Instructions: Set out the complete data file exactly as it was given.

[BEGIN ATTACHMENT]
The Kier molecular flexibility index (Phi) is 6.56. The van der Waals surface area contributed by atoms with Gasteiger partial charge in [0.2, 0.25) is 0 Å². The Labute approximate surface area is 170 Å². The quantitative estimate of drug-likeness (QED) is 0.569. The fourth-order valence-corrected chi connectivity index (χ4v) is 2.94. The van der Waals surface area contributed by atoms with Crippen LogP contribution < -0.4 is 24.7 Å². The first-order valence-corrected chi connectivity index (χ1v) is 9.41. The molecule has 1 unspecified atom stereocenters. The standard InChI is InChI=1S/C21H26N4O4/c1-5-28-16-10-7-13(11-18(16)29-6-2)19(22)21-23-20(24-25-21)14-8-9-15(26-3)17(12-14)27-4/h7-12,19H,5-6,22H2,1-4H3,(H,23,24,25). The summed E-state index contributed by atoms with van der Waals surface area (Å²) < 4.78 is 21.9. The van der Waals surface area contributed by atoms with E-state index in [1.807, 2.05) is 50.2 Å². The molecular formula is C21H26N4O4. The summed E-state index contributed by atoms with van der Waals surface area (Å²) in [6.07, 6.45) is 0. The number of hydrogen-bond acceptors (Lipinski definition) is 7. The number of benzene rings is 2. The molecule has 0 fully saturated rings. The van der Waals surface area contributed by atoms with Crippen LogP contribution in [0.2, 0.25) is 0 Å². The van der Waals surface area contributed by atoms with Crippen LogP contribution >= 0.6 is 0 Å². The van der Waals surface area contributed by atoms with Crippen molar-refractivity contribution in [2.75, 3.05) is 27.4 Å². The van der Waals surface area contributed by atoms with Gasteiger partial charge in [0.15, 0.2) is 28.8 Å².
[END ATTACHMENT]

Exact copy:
The Kier molecular flexibility index (Phi) is 6.56. The van der Waals surface area contributed by atoms with Gasteiger partial charge in [0.2, 0.25) is 0 Å². The Labute approximate surface area is 170 Å². The quantitative estimate of drug-likeness (QED) is 0.569. The fourth-order valence-corrected chi connectivity index (χ4v) is 2.94. The van der Waals surface area contributed by atoms with Crippen LogP contribution < -0.4 is 24.7 Å². The first-order valence-corrected chi connectivity index (χ1v) is 9.41. The molecule has 1 unspecified atom stereocenters. The standard InChI is InChI=1S/C21H26N4O4/c1-5-28-16-10-7-13(11-18(16)29-6-2)19(22)21-23-20(24-25-21)14-8-9-15(26-3)17(12-14)27-4/h7-12,19H,5-6,22H2,1-4H3,(H,23,24,25). The summed E-state index contributed by atoms with van der Waals surface area (Å²) < 4.78 is 21.9. The van der Waals surface area contributed by atoms with E-state index in [1.807, 2.05) is 50.2 Å². The molecular formula is C21H26N4O4. The summed E-state index contributed by atoms with van der Waals surface area (Å²) in [6.07, 6.45) is 0. The number of hydrogen-bond acceptors (Lipinski definition) is 7. The number of benzene rings is 2. The molecule has 0 fully saturated rings. The van der Waals surface area contributed by atoms with Crippen LogP contribution in [0.2, 0.25) is 0 Å². The van der Waals surface area contributed by atoms with Crippen LogP contribution >= 0.6 is 0 Å². The van der Waals surface area contributed by atoms with Crippen molar-refractivity contribution in [2.75, 3.05) is 27.4 Å². The van der Waals surface area contributed by atoms with Gasteiger partial charge in [0.15, 0.2) is 28.8 Å².